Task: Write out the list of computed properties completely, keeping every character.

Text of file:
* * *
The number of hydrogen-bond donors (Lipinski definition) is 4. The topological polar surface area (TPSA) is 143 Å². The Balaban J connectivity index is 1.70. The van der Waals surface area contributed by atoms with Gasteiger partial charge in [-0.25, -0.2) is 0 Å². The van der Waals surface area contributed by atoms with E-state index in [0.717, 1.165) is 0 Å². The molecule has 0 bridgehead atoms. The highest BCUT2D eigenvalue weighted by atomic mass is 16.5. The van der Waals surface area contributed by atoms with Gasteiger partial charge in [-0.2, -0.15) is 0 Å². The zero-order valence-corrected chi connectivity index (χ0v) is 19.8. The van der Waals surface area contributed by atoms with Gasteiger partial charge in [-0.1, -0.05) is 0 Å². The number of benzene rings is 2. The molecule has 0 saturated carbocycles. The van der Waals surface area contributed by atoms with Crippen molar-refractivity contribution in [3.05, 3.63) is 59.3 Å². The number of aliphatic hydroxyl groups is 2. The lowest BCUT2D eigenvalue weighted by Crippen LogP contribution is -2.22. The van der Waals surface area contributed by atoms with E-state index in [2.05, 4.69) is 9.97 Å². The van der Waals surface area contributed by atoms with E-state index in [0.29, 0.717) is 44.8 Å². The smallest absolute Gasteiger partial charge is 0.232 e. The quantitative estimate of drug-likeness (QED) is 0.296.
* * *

The number of hydrogen-bond donors (Lipinski definition) is 4. The topological polar surface area (TPSA) is 143 Å². The Balaban J connectivity index is 1.70. The van der Waals surface area contributed by atoms with Gasteiger partial charge in [-0.25, -0.2) is 0 Å². The van der Waals surface area contributed by atoms with E-state index in [0.717, 1.165) is 0 Å². The molecule has 0 bridgehead atoms. The highest BCUT2D eigenvalue weighted by atomic mass is 16.5. The van der Waals surface area contributed by atoms with Gasteiger partial charge in [-0.2, -0.15) is 0 Å². The zero-order valence-corrected chi connectivity index (χ0v) is 19.8. The van der Waals surface area contributed by atoms with Gasteiger partial charge in [-0.1, -0.05) is 0 Å². The number of benzene rings is 2. The molecule has 0 saturated carbocycles. The van der Waals surface area contributed by atoms with Crippen molar-refractivity contribution in [3.05, 3.63) is 59.3 Å². The number of aliphatic hydroxyl groups is 2. The lowest BCUT2D eigenvalue weighted by Crippen LogP contribution is -2.22. The van der Waals surface area contributed by atoms with E-state index in [2.05, 4.69) is 9.97 Å². The van der Waals surface area contributed by atoms with E-state index in [0.29, 0.717) is 44.8 Å². The smallest absolute Gasteiger partial charge is 0.232 e. The quantitative estimate of drug-likeness (QED) is 0.296.